Chapter 2 A 2045 Pathway for Scotland’s Homes and Buildings
To meet our net zero target, by 2045 all homes and buildings in Scotland must have significantly reduced their energy use, and almost all buildings must be using a zero emissions heating system. As set out in the Climate Change Plan Update[iii], emissions for homes and non-domestic buildings combined will have to fall by 68% by 2030 as compared to 2020.
Today there are around 2.5 million occupied dwellings in Scotland and we expect the vast majority of them still to be occupied in 2045[iv]. They account for 15% of Scotland’s total greenhouse gas emissions[v].
The vast majority of our homes use mains gas as their primary heating fuel (approx. 2 million). Over 450,000 homes do not use gas as their primary heating fuel. Just over half of homes not using mains gas use electric heating, such as traditional storage heaters, with around 170,000 using high emission fuels such as heating oil, LPG or high carbon solid mineral fuels such as coal[vi].
Only around 11% (approx. 278,000) of households have a renewable or very low emissions heating system, such as a heat pump, biomass boiler or electric storage heating[viii]. This does not include those currently connected to a heat network, as these are predominately fuelled by gas. An estimated 34,000 homes are connected to heat networks[ix].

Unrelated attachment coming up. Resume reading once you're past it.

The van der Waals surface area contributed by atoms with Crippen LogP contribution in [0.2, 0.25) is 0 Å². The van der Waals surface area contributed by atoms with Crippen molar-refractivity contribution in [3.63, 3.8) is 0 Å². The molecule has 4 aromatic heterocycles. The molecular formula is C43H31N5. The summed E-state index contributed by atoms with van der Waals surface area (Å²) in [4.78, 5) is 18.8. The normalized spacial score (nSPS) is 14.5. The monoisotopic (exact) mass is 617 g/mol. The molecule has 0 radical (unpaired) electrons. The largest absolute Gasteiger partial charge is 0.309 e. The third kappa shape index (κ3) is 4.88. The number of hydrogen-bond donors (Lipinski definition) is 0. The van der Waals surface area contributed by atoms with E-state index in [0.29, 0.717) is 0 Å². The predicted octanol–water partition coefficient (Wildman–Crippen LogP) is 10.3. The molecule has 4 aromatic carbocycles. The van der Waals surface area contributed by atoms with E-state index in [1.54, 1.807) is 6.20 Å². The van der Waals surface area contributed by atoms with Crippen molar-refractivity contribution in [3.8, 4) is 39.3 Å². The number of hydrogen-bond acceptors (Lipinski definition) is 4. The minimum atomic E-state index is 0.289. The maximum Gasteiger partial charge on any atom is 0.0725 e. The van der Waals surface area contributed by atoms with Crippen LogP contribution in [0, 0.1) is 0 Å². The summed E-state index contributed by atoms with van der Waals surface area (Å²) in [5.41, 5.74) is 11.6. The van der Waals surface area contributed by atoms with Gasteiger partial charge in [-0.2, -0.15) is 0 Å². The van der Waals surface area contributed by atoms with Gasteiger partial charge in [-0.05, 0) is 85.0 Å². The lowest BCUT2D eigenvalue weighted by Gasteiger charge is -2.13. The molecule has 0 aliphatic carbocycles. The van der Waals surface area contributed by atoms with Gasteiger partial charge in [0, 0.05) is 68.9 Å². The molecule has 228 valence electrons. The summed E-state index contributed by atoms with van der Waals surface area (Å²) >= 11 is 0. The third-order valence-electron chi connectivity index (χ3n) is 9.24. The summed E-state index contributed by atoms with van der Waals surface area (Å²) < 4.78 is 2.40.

The energy efficiency of Scotland’s homes is improving. Since 2010, the share of the most energy efficient dwellings (rated EPC C or better) has increased by 27 percentage points[x]. In 2019, 45% of Scotland’s homes were rated EPC C or better, with social housing generally more energy efficient (56% EPC C or better) than the private sector (41%)[xi].
There are approximately 220,000 non-domestic buildings in Scotland[xiii], including around 23,000 buildings in public ownership[xiv]. They account for 6% of Scotland’s total greenhouse gas emissions[xv]. Our non-domestic properties are hugely diverse and analysis of energy efficiency levels shows that almost three in four of all non-domestic premises have a current EPC of E or worse with only 5 percent EPC B or better[xvi].
Energy efficiency of Scotland’s non domestic properties by EPC rating (source[xvii] Scotland’s Non Domestic Energy Efficiency Baseline, 2018)
We know that over half of our non-domestic properties are already heated using low or zero emissions sources, but also that they vary significantly in floor area and energy use and some of the largest non-domestic buildings are more likely to have gas heating systems[xviii]. For non-domestic buildings not using gas heating, electric heating, Heating Ventilation and Air Conditioning (HVAC) systems are a common alternative, as are oil systems.